What if the nominated repairer isn’t quite up to it? What if they are not experienced in dealing with the nuances of what is known to be a specialist job? It might be that the car is a marque of distinction; a supercar; a hypercar; a rare classic or vintage car which would require the expertise of someone with experience of working with that type of car. Surely this needs to be discussed before pulling the trigger to shoot down an off-the-shelf motor insurance policy? Insuring a classic Carrera might be no different to a modern Mercedes on paper but in the event of a loss both cars cannot be treated in the same way when it comes to repair. When insuring a Porsche, if the Key Facts stated that you can take the car to a Porsche specialist of your choice, the policy would probably have all but sold itself to you. But what if the repairer was one of the aforementioned monolithic names? Would you be comfortable with that prospect? One way to help you make that decision would be to simply look them up; this is, provided of course, that the proposing insurer is actually naming that company. By using an ambiguous blanket term of ‘approved’ doesn’t tell you who it actually is. If it’s Fred in a Shed with a Bag of Tools, it needs to be clear that it is. By saying ‘our approved repairer’ doesn’t tell you anything. It might be a company like Nationwide Windscreen Services who subcontract the work out to a smaller firm in your area which deepens the mystery of who will knock on your door. What if it was a company you would rather not use if given the choice? What if you have already had a bad experience with them? What if the company your insurer now sending to replace the windscreen on your pride and joy had 55% of their reviews online rated overall as poor? It’s somewhat awkward if this is what you agreed to when you accepted the quote in the first instance.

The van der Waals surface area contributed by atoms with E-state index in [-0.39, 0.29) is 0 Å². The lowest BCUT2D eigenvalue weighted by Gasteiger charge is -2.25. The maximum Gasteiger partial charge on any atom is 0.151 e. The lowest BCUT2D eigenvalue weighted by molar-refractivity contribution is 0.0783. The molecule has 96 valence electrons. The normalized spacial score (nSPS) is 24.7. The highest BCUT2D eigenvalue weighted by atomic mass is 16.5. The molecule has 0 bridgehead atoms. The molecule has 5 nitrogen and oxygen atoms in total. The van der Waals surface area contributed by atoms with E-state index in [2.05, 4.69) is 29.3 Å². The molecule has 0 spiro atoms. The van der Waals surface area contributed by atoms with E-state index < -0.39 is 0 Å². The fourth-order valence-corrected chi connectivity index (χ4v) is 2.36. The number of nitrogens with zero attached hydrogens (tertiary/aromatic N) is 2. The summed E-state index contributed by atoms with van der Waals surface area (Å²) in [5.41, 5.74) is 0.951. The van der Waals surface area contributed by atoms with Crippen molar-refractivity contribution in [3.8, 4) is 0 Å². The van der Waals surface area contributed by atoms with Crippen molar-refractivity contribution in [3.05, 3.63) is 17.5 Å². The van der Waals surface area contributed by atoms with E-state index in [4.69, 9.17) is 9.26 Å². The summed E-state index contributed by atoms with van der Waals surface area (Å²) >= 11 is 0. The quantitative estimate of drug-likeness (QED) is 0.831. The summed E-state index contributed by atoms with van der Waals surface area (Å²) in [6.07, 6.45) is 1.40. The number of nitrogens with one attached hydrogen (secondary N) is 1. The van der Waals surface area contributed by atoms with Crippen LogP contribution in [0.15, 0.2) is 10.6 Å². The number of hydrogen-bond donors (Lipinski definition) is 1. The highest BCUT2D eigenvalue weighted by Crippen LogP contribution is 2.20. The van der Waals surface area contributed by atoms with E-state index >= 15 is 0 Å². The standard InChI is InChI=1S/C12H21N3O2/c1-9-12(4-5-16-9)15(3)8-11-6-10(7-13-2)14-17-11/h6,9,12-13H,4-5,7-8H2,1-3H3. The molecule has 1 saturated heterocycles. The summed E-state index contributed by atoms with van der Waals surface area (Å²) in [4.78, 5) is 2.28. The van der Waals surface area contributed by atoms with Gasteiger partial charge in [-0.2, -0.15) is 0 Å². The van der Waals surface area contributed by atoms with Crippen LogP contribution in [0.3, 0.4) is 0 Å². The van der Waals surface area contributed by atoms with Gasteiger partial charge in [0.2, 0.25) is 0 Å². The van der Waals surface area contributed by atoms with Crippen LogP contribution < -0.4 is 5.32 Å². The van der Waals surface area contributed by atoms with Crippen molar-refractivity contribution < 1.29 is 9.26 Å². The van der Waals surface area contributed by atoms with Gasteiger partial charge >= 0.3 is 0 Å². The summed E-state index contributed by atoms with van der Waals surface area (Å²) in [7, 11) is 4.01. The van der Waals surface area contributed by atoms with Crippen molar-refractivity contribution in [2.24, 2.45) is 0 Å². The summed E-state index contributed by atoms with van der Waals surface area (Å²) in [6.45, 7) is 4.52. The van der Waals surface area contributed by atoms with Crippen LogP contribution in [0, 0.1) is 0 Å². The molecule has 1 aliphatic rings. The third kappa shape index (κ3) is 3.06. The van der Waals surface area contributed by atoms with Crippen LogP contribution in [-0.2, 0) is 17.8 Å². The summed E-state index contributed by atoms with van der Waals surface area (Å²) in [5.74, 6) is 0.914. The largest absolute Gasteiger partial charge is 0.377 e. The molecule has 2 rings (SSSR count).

Take Stuart. He has a Porsche. When his windscreen cracked, he thought it would be a simple process of get it replaced and the insurance company will pay for it. He called his insurance company and was given a Glass Claims Helpline number which, when he dialed it, took him directly to National Windscreens. After a brief chat about the situation he was is, he established that National Windscreens were offering him a pattern part; not a genuine Porsche windscreen. It also became clear that the person to whom he was speaking was not familiar with the model his car, a 993. He asked if they had anyone there who was experienced in working on 993s and he got the impression that they weren’t as confident as someone who was. Stuart went back to his insurance company and expressed his concerns adding that he would rather the work was done by a Porsche windscreen specialist, particularly given the well documented issues around 993 windscreen replacement. Initially, they said no stating that they had confidence in National Windscreens’ ability to replace windscreens. Stuart drew their attention to the poor rating they had on Trust Pilot. 63% of the reviews were rated as ‘bad’. He went a step further and referred to Indeed, and employment related search engine and highlighted that 24 of the 58 reviews (from former employees) rated National Windscreens one star out of a possible five. Stuart demonstrated that had he had know this information when the policy was proposed to him, he probably would not have accepted.